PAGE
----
Enhanced Power Conversion Efficiency of P3HT : PC71BM Bulk Heterojunction Polymer Solar Cells by Doping a High-Mobility Small Organic Molecule
The effect of molecular doping with TIPS-pentacene on the photovoltaic performance of polymer solar cells (PSCs) with a structure of ITO/ZnO/poly(3-hexylthiophene-2,5-diyl) (P3HT) : [6,6]-phenyl C71-butyric acid methyl ester (PC71BM) : TIPS-pentacene/MoOx/Ag was systematically investigated by adjusting TIPS-pentacene doping ratios ranged from 0.3 to 1.2 wt%. The device with 0.6 wt% TIPS-pentacene exhibited the enhanced short-circuit current and fill factor by 1.23 mA/cm2 and 7.8%, respectively, resulting in a maximum power conversion efficiency of 4.13%, which is one-third higher than that of the undoped one. The photovoltaic performance improvement was mainly due to the balanced charge carrier mobility, enhanced crystallinity, and matched cascade energy level alignment in TIPS-pentacene doped active layer, resulting in the efficient charge separation, transport, and collection.
Polymer solar cells (PSCs), as one of the most promising energy conversion technologies, have attracted much attention in last decades due to their unique properties of low cost, being easily manufactured, large scale, and being flexible [1–5]. The PSCs have many excellent applications, such as incorporation with wearable products, decoration of buildings, and space application for optimizing the design of space solar power. Recently, the power conversion efficiencies (PCEs) have reached 10% and 11% for the PSCs using single-junction and multijunction structures, respectively [6, 7]. However, the PCEs are still not high enough for commercialization. Therefore, great effort is devoted to further improve the photovoltaic performance of PSCs. The major drawbacks of PSCs are often attributed to low light absorption, limited exciton migration, and low hole transport ability . Particularly, the low hole transport ability could increase the carrier recombination in the active layer and suppress the charge carrier collection . Hence, a relatively low short-circuit current () and fill factor (FF) are often observed in such PSCs.
In order to increase the hole transport ability of organic active layers, numerous approaches have been applied, such as modifying metal/semiconductor interface , introducing multisolvents , processing solvent additives , and doping a small amount of high-mobility materials . Among them, molecular doping is an effective method to enhance hole transport ability of PSCs. For example, Liu et al. enhanced the PCE of PSCs by adding a high-mobility conjugated polymer with suitable energy band structure . P-type molecular doping of F4-TCNQ improved the hole density and hole mobility in the polymer: fullerene derivative blends . Pentacene, a high hole mobility small molecule used in organic thin-film transistors (OFETs), was successfully added in the poly(3-hexylthiophene-2,5-diyl) (P3HT) : 6,6-phenyl C61-butyric acid methyl ester (PC61BM) blends to balance hole and electron mobility and improve the photovoltaic performance of relative PSCs [15–17].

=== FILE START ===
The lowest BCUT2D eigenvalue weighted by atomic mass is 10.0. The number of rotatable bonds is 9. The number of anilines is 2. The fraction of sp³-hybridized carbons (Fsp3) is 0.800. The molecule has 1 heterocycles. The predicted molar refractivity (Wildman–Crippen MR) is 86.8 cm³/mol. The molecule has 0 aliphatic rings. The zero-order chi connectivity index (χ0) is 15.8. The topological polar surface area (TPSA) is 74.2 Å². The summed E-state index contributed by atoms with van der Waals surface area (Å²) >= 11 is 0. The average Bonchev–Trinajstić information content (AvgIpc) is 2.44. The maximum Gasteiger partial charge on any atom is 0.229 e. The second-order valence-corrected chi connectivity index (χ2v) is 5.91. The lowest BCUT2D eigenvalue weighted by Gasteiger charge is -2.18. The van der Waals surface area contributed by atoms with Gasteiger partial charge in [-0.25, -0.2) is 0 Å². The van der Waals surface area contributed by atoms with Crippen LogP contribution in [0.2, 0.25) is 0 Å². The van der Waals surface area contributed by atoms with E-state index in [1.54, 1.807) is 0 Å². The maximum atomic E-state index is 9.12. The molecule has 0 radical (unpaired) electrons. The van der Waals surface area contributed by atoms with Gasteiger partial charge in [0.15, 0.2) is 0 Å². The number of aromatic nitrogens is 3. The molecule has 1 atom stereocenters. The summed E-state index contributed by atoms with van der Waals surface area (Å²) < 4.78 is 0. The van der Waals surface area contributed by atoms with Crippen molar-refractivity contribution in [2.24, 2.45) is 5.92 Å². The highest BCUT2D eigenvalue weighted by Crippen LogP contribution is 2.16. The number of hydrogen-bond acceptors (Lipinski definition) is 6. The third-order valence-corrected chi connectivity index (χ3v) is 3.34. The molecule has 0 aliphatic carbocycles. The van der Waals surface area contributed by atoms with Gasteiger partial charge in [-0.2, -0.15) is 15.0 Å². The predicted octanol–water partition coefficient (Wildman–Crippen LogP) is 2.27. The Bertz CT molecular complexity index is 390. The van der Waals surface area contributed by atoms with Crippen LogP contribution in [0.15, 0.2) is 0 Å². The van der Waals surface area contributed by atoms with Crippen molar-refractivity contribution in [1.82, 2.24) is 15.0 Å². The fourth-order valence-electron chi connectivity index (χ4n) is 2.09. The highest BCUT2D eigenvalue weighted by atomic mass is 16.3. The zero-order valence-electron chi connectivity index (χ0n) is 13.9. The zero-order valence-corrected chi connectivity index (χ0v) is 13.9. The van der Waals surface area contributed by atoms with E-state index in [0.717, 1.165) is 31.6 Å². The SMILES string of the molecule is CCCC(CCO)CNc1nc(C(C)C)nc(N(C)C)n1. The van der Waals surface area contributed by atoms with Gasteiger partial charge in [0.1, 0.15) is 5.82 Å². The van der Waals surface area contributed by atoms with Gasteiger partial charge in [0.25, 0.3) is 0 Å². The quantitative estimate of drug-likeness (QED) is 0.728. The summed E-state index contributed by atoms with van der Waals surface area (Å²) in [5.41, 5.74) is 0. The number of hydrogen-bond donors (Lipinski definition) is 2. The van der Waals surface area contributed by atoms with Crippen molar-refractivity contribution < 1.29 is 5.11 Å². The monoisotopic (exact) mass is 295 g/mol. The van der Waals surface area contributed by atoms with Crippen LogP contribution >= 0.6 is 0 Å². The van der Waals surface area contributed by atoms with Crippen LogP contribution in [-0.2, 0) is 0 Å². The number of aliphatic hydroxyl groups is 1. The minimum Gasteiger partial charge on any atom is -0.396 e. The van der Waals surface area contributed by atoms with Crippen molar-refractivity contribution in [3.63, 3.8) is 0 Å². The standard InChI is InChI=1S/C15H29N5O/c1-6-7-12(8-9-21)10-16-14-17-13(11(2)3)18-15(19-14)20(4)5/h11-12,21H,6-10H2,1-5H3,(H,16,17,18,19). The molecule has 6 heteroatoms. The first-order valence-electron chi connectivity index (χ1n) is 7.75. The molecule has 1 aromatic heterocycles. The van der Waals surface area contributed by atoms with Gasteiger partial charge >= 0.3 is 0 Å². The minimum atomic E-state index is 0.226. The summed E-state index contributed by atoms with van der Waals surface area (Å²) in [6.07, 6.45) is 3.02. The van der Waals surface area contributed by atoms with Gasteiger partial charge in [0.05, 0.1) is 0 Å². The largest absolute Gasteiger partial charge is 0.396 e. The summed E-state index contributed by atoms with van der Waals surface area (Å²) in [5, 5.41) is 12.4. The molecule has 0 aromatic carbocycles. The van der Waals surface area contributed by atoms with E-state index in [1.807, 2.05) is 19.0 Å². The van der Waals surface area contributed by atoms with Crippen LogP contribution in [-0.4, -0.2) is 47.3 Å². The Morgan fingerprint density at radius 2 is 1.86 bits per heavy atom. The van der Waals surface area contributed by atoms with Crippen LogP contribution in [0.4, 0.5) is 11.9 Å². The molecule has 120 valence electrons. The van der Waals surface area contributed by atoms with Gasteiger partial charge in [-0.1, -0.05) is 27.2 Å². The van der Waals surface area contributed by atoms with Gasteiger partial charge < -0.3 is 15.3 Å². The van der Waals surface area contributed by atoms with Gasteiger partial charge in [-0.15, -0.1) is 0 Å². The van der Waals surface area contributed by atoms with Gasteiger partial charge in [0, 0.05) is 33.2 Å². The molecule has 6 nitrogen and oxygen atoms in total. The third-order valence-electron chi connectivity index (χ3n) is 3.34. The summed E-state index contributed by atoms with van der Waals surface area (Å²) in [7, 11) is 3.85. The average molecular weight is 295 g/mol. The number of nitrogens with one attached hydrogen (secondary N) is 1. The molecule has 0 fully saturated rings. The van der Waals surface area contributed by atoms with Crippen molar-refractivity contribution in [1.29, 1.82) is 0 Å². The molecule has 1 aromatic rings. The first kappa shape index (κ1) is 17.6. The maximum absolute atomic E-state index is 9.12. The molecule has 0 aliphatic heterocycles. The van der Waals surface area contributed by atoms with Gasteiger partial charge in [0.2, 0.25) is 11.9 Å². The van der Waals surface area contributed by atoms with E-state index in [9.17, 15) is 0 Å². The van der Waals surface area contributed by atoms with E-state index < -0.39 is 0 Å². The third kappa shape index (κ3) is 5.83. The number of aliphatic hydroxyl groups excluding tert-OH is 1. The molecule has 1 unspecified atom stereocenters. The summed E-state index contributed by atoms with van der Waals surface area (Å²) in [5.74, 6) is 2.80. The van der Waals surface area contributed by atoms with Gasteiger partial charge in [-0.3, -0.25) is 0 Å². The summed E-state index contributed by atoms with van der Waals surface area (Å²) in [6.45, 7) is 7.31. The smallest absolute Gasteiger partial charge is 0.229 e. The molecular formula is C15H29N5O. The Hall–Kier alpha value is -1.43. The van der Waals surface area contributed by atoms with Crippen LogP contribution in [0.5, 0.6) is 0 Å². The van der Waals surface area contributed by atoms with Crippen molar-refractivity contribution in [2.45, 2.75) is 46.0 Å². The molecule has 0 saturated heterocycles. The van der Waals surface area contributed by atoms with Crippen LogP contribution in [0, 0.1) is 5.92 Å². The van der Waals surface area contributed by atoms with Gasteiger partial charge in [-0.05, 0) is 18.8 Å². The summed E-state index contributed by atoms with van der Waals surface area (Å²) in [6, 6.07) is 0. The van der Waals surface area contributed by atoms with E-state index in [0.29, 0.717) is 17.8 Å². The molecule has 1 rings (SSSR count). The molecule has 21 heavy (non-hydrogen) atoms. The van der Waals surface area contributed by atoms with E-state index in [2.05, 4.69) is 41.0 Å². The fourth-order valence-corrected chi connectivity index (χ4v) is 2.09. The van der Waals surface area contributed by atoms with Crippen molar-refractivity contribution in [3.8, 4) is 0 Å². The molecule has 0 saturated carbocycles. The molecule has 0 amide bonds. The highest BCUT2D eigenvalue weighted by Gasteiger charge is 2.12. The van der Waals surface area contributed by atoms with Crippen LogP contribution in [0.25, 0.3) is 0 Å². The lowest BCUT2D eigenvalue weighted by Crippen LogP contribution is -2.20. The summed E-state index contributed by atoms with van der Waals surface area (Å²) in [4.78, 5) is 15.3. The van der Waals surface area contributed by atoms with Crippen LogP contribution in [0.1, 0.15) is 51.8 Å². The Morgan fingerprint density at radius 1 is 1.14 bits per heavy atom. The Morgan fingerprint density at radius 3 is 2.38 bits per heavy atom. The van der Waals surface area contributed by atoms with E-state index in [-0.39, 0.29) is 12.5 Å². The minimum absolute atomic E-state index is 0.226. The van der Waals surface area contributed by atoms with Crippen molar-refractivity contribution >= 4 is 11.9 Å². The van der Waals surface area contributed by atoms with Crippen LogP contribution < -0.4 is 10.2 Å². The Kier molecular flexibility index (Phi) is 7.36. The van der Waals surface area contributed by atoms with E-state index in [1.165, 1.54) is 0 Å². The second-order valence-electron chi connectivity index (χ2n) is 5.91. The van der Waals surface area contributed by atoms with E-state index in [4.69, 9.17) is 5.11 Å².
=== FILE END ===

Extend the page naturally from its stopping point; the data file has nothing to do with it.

In this work, a high hole-mobility pentacene derivative of TIPS-pentacene (0.8 cm2V−1s−1, which is nearly 4 folders as high as that of P3HT) [18, 19], with high solubility in organic solvents and deeper highest occupied molecular orbital (HOMO) of 5.20 eV compared with 5.00 eV of P3HT , was introduced in the P3HT : 6,6-phenyl C71-butyric acid methyl ester (PC71BM) blends. By adjusting the doping ratios of TIPS-pentacene from 0.3 to 1.2 wt%, the optimized PSC with 33% PCE improvement was obtained. The mechanism of TIPS-pentacene doping was elucidated through characterizing the morphology of active layers by X-ray diffraction (XRD) and atomic force microscopy (AFM). Furthermore, the variation of charge carrier mobility was investigated in the active layers from the hole-only and electron-only devices by using the space-charge-limited current (SCLC) method.
The chemical structures of organic materials are shown in Figure 1(a), and the structure of PSCs is indium tin oxide (ITO)/ZnO (30 nm)/P3HT : PC71BM : TIPS-pentacene (180 nm)/ (15 nm)/Ag (100 nm) as depicted in Figure 1(b). The ITO-coated glass substrates with a sheet resistance of 10 Ω/sq were consecutively in an ultrasonic bath containing detergent, acetone, deionized water, and isopropyl alcohol for 10 min each step and finally dried in an oven for 30 mins . The ZnO precursor solution was spin-coated on the ITO-glass substrates. After baking at 200°C for 60 min in atmosphere, the substrates were transferred to a glove box (1 ppm O2 and H2O). P3HT (99.9%, Rieke Metals) and PC71BM (99.9%, Solarmer) were dissolved in 1,2-dichlorobenzene (DCB) and mixed in the glove box to obtain blend solutions (30 mg/mL) with a weight ratio of 1 : 1. TIPS-pentacene (99.9%, Rieke Metals) solution was separately prepared in DCB at a concentration of 2 mg/mL and then mixed with the blend solutions of P3HT : PC71BM. TIPS-pentacene doping ratios in P3HT : PC71BM blends were adjusted from 0.3, 0.6, and 0.9 to 1.2 wt%. Then, P3HT : PC71BM : TIPS-pentacene blend solutions were spin-coated on ZnO thin layer. After that, the substrates were solvent-annealed in a covered Petri dish for 20 mins and then were thermal-annealed at 120°C for 10 mins . (99.98%, Aldrich) layer was deposited onto the active layers at a rate of 1 to 3 Å/s at a pressure of 3.0 × 10−3 Pa in vacuum, followed by the deposition of Ag anode at a rate of 10 Å/s under a pressure of 3.0 × 10−3 Pa. The typical area of PSCs was 0.02 cm2. All measurements were performed under ambient condition without encapsulation.